"The power to regulate interstate commerce embraces the power to protect that commerce from injury, whatever may be the source of the dangers which threaten it, and to adopt any appropriate means to that end. Second Employers' Liability Cases (Mondou v. N. Y., N. H. & H. R. Co.), 223 U.S. 1, 51, 32 S. Ct. 169, 56 L. Ed. 327, 38 L.R.A.(N.S.) 44. Congress thus has adequate authority to maintain the orderly conduct of interstate commerce and to provide for the peaceful settlement of disputes which threaten it. Texas & N. O. R. Co. v. Railway & S. S. Clerks, 281 U.S. 542, 570, 50 S. Ct. 427, 74 L. Ed. 1034. But Congress may not use this protective authority as a pretext for the exertion of power to regulate activities and relations within the states which affect interstate commerce only indirectly. Otherwise in view of the multitude of indirect effects Congress in its discretion *87 could assume control of virtually all the activities of the people to the subversion of the fundamental principle of the Constitution. If the people desire to give Congress the power to regulate industries within the state, and the relations of employers and employees in those industries, hey are at liberty to declare their will in he appropriate manner, but it is not for the Court to amend the Constitution by judicial decision."
And again: "(2) The provision permits a group of producers and employees, according to their own views of expediency, to make rules as to hours and wages for other producers and employees who were not parties to the agreement. Such a provision, apart from the mere question of the delegation of legislative power, is not in accord with the requirement of due process of law which under the Fifth Amendment dominates the regulations which Congress may impose. (3) The provision goes beyond any proper measure of protection of interstate commerce and attempts a broad regulation of industry within the state."
Said National Labor Relations Act, § 1 (29 U.S.C.A. § 151), under heading "Findings and Policy," reciting the intent and purpose of said act, provides as follows:
"Section 1. The denial by employers of the right of employees to organize and the refusal by employers to accept the procedure of collective bargaining lead to strikes and other forms of industrial strife or unrest, which have the intent or the necessary effect of burdening or obstructing commerce by (a) impairing the efficiency, safety, or operation of the instrumentalities of commerce; (b) occurring in the current of commerce; (c) materially affecting, restraining, or controlling the flow of raw materials or manufactured or processed goods from or into the channels of commerce, or the prices of such materials or goods in commerce; or (d) causing diminution of employment and wages in such volume as substantially to impair or disrupt the market for goods flowing from or into the channels of commerce." (Court's italics.)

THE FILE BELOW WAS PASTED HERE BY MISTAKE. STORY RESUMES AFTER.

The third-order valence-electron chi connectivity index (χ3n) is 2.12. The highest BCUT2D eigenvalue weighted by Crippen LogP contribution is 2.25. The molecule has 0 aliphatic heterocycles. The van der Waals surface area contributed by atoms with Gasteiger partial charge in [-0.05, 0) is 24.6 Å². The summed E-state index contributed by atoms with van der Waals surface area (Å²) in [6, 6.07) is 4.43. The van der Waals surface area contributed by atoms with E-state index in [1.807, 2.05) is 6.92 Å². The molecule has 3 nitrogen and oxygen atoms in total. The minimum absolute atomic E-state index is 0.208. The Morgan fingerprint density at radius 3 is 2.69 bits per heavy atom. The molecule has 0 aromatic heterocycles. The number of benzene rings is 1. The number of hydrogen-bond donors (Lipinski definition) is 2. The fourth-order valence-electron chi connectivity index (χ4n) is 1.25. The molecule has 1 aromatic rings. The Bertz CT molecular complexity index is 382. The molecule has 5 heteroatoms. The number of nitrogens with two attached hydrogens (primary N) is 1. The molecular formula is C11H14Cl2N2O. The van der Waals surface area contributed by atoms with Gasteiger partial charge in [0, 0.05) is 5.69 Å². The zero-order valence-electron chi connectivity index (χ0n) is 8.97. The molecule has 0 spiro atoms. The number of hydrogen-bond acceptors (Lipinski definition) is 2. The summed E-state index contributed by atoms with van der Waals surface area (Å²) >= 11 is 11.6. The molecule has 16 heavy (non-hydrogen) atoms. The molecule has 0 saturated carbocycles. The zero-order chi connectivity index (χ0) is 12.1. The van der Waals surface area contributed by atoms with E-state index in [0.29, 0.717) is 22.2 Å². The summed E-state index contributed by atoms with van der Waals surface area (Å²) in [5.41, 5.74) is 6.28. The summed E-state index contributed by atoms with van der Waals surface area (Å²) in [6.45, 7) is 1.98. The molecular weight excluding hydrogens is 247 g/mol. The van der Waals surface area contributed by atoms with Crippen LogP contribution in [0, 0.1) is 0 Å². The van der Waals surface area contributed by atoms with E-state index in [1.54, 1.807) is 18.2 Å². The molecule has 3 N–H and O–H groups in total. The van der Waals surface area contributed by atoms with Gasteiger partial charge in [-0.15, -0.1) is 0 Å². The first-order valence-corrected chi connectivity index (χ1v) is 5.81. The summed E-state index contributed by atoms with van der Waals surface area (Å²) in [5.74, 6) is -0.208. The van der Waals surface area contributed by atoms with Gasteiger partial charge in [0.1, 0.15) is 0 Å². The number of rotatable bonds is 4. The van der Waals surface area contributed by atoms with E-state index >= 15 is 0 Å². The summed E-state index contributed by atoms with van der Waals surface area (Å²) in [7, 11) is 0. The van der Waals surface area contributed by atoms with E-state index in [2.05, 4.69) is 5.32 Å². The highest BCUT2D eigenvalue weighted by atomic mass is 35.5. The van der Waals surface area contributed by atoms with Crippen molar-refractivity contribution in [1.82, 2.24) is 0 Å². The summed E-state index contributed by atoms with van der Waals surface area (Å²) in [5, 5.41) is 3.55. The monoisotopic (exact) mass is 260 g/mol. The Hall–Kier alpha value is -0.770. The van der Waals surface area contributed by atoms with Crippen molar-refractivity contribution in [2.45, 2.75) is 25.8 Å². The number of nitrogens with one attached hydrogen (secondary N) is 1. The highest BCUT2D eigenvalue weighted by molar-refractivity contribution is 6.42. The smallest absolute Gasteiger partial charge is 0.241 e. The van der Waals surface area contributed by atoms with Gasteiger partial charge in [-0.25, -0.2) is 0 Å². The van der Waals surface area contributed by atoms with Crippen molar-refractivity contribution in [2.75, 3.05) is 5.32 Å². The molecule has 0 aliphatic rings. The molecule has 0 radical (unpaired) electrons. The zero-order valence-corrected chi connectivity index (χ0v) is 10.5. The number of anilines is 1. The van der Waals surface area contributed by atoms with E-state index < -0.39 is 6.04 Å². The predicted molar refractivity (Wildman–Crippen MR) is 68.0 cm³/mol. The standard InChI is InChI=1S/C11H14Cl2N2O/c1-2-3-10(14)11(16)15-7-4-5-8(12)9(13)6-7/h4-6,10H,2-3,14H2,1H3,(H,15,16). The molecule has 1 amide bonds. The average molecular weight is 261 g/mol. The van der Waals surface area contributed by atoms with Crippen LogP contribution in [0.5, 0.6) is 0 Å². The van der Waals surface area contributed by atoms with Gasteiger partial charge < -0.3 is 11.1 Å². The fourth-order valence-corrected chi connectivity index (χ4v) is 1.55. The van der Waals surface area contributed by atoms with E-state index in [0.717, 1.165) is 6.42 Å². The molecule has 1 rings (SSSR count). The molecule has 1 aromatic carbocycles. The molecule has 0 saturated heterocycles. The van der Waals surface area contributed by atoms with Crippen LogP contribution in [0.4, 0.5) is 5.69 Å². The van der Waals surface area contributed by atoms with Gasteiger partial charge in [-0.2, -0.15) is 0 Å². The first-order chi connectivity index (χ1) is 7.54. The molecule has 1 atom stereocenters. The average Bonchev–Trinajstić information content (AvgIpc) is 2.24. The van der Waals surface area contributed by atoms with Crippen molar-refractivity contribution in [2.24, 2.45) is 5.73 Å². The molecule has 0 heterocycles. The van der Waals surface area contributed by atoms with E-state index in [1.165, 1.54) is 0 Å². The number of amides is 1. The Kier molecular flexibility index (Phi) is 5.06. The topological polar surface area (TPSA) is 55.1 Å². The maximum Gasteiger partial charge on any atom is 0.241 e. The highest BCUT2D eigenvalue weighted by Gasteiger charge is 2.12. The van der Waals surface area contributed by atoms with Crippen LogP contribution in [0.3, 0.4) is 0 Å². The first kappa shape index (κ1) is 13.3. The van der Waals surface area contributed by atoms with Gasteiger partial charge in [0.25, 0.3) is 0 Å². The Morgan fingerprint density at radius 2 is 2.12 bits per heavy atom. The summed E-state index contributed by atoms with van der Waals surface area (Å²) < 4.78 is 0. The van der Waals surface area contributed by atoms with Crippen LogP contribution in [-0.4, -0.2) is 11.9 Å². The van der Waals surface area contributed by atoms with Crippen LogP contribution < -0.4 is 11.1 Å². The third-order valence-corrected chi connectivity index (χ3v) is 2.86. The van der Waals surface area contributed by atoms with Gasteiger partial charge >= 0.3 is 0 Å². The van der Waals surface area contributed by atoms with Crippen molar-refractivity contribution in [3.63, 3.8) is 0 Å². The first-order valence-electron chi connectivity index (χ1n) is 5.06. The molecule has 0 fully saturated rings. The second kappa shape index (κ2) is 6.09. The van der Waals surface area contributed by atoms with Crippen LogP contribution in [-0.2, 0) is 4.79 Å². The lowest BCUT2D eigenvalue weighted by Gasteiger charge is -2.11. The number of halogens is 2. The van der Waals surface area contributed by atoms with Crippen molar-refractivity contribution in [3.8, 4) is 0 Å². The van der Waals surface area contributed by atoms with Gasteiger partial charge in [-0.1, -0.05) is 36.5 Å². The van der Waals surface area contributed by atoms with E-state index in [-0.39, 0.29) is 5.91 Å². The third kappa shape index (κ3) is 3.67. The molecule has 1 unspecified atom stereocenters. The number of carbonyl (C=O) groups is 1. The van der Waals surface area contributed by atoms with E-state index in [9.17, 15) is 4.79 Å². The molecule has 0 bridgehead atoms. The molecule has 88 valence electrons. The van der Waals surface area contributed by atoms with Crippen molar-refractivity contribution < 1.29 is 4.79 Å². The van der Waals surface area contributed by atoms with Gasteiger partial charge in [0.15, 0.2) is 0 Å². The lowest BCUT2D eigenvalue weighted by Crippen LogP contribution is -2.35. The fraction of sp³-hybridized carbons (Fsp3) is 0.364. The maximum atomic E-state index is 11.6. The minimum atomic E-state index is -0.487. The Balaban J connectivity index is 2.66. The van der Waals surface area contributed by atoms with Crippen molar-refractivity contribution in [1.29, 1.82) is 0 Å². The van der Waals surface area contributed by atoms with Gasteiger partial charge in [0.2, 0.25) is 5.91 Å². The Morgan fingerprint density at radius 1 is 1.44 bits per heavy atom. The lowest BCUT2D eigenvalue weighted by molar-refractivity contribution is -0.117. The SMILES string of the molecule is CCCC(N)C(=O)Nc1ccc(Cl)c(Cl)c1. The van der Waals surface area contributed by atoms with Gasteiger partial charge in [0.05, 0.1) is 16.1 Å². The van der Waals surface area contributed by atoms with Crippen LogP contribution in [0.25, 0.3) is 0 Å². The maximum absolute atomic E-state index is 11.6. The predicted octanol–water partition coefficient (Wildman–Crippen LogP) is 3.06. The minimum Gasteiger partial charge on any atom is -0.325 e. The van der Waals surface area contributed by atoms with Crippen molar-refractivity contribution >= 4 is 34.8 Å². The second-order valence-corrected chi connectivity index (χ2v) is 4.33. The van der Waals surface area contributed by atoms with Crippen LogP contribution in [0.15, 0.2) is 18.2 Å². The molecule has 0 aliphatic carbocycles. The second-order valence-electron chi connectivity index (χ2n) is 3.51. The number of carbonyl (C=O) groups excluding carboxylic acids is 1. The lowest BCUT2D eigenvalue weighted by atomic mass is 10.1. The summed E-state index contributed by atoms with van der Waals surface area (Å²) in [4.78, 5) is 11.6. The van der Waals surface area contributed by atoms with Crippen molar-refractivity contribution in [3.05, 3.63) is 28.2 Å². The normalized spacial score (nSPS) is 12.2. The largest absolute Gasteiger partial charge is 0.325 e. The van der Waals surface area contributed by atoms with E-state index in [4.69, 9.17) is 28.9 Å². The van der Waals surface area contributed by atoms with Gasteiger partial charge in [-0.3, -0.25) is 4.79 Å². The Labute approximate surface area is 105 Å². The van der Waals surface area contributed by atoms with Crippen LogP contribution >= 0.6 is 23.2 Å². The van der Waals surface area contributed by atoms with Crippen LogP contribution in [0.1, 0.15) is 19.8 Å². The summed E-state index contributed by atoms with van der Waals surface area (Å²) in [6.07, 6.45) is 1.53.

Said act shows it to be the purpose and intention to affect and regulate, as therein recited, raw materials or manufactured articles after they have ceased to be in commerce, as commerce between the states, or prior to their being shipped in interstate commerce or being in commerce within the contemplation of either the "Interstate Commerce Clause" or "Commerce Clause" of the Constitution of the United States (article 1, § 8, cl. 3).
As evidencing the intent and expressed purpose of said act as bearing upon and to prevent what are termed "unfair labor practices" within the meaning of said act, it is expressly provided in same (section 10 (a), 29 U.S.C.A. § 160 (a), under the heading "Prevention of Unfair Labor Practices": "Sec. 10. (a) The Board is empowered, as hereinafter provided, to prevent any person from engaging in any unfair labor practice (listed in section 8 [section 158]) affecting commerce. This power shall be exclusive, and shall not be affected by any other means of adjustment or prevention that has been or may be established by agreement, code, law, or otherwise" thus expressly affecting relations between employers and employees in matters purely local, a domestic relation, purely intrastate, in violation of the Tenth Amendment to the Constitution of the United States.